"Reading" a 14-bolt Axle
Q I like that you all touched on the Rockwell 21/2-axle in the July '10, issue, as I was considering the axle for a future mod on my truck. I have an '87 Chevy extended-cab S-10 with the stock 350 four-bolt with TH350 transmission and NP203 transfer case.
We have the truck down to the frame as we are putting POR15 rust-preventive all over the new stock-but-boxed-and-welded frame, changing the stock shock mounts, and adding track bars to the rear, also swapping the 10-bolt 1/2-ton Chevy rearend with a 14-bolt full-floater 1-ton unit. I am keeping the front 10-bolt as I have not had a problem with it. Why does the 14-bolt have a stamp on the bull gear that reads "3.43"? Is this the gear ratio? I don't want to drain the good Royal Purple to count the pinion teeth. The ring gear has 51 teeth, and the other numbers on the gear are 3977-3.43. I'm trying to find out so I can sell these for some 4.88:1s so it would be a good driving gear for my 44s.
My new setup will be 44/19.5x16.5 tires, 16.5 x14 wheels, 383ci V-8 with twin 64mm turbos, TH350 trans rebuilt, NP205 transfer case (going to a doubler later), custom front and rear bumpers, winches, lights, rollbar, cage inside detailed for driving and safety, custom sound, and then put it back on the street.
Name withheld by request
A There's a pretty darn good chance that "3.43:1 is your gear ratio. However, remember it could have been changed. I have no idea what you mean by a "bull gear" other than it being the ring, or crown, gear.
You can figure the gear ratio by holding one axle shaft stationary and rotating the other shaft two complete turns while counting the number of times the pinion turns. Three and a half rotations would indicate a 3.43:1 gear ratio.
Forty four-inch tires and a twin-turbo 383 Chevy engine-just how long do you expect the 10-bolt frontend to last, or even the TH350? These would be high-priority changes that need to be made. Oh, and a twin turbo on the street in an S-10-how in the heck to you plan to cool it down with such limited room for a radiator?
How To Build a Ford GPW
Q I have a '44 Ford GPW military Jeep that I would like to re-build/re-fit with four-wheel disc brakes and power steering. An automatic transmission would be nice for the wife, but I don't think there's room. It currently has a V-6 Buick with the stock three speed and transfer case. My optimum goal would be a fun four-wheel-drive toy that can handle freeway speeds safely. Can you advise me on how to proceed?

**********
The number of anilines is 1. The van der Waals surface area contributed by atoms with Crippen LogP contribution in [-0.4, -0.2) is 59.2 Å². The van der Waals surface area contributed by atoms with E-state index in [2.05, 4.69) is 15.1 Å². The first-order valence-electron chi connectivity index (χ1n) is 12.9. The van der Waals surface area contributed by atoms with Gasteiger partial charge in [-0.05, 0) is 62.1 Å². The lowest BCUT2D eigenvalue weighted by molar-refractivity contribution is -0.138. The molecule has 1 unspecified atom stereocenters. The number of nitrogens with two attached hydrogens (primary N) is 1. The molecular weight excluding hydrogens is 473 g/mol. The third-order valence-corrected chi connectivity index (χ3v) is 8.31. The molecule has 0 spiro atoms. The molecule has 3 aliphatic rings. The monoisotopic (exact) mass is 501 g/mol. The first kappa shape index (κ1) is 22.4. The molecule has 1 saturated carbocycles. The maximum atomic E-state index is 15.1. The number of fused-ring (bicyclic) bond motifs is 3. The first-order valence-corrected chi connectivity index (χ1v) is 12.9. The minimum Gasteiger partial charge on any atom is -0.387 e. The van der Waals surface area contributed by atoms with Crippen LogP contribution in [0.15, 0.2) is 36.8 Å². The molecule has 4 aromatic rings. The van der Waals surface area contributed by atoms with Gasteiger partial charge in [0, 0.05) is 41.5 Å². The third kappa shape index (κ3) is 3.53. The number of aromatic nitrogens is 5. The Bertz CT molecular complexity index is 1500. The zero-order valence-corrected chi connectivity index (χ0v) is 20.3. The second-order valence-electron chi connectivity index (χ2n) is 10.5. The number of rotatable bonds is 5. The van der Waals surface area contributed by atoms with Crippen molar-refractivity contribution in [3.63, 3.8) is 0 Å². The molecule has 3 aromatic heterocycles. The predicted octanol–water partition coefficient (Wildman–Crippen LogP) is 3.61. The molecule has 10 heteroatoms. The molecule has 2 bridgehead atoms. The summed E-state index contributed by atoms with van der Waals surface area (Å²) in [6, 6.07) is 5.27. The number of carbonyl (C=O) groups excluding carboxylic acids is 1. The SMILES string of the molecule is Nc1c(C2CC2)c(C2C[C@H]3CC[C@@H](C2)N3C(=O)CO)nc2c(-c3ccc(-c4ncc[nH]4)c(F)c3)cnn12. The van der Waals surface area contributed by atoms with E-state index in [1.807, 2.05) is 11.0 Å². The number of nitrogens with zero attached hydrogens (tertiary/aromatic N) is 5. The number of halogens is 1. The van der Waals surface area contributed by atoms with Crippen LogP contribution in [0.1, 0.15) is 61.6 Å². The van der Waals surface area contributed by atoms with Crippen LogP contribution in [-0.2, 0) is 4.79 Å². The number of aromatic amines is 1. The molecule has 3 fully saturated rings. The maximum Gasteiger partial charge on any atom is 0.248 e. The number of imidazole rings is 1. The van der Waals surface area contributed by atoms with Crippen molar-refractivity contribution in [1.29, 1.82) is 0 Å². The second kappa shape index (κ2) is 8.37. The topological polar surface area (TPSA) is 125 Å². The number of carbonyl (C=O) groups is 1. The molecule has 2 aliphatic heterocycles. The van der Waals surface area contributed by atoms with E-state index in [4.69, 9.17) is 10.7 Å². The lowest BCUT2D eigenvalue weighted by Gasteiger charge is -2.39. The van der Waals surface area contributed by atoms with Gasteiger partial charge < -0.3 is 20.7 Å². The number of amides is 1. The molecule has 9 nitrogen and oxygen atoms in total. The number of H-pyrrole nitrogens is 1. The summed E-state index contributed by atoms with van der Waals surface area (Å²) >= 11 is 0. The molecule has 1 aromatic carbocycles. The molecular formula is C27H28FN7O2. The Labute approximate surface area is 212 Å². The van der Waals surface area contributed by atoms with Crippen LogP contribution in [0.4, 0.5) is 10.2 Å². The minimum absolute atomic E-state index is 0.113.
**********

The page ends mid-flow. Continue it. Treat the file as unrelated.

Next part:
A You asked, and what I'm going to tell you is not pretty and, most likely, a lot more money than you planned to spend. First off, you're going to need to strip the Jeep down to the bare frame, sandblast it, and weld up all the cracks that have accumulated over the last 66 or so years. It would be a good idea to reinforce several of the areas and to box the frame. Toss the axles, driveshafts, transmission, springs, and the steering to some military vehicle collector, as they just are not up to what you want to do.
Now, a lot depends on how much money you want to spend. There are lots of aftermarket front and rear axles, as well as those from donor vehicles that you could use. You will need to do some research to find something that will fit your needs and intended use, as well as price. It's the same way with transmissions and transfer cases. You have a wide array of springs and suspension types to pick from, but the easiest most likely would be a set of reverse-direction Cherokee XJ rear springs on both the front and rear, or a set of Wrangler YJ springs. Yes, you will have to build new mounts for them because of their longer length, but the gain in ride quality will be worth it. The amount of lift you chose will depend on what size tires you decide to use.
For steering, the only way to go is with a GM early-style Saginaw steering box. Naturally, a mounting bracket, steering linkage, new column and connecting shaft will have to be fabricated or bought, but all these pieces are available. A properly designed rollcage is of prime importance. You will need to do a total rewire of all the electrical components. Perhaps you might want to pick up a copy of The Jeep Bible by King/Worthy, as it deals with low-dollar swaps and easy home repairs, or one of Jim Allen's books, like The Jeep 4x4 Performance Handbook. These books can be a major help with your project.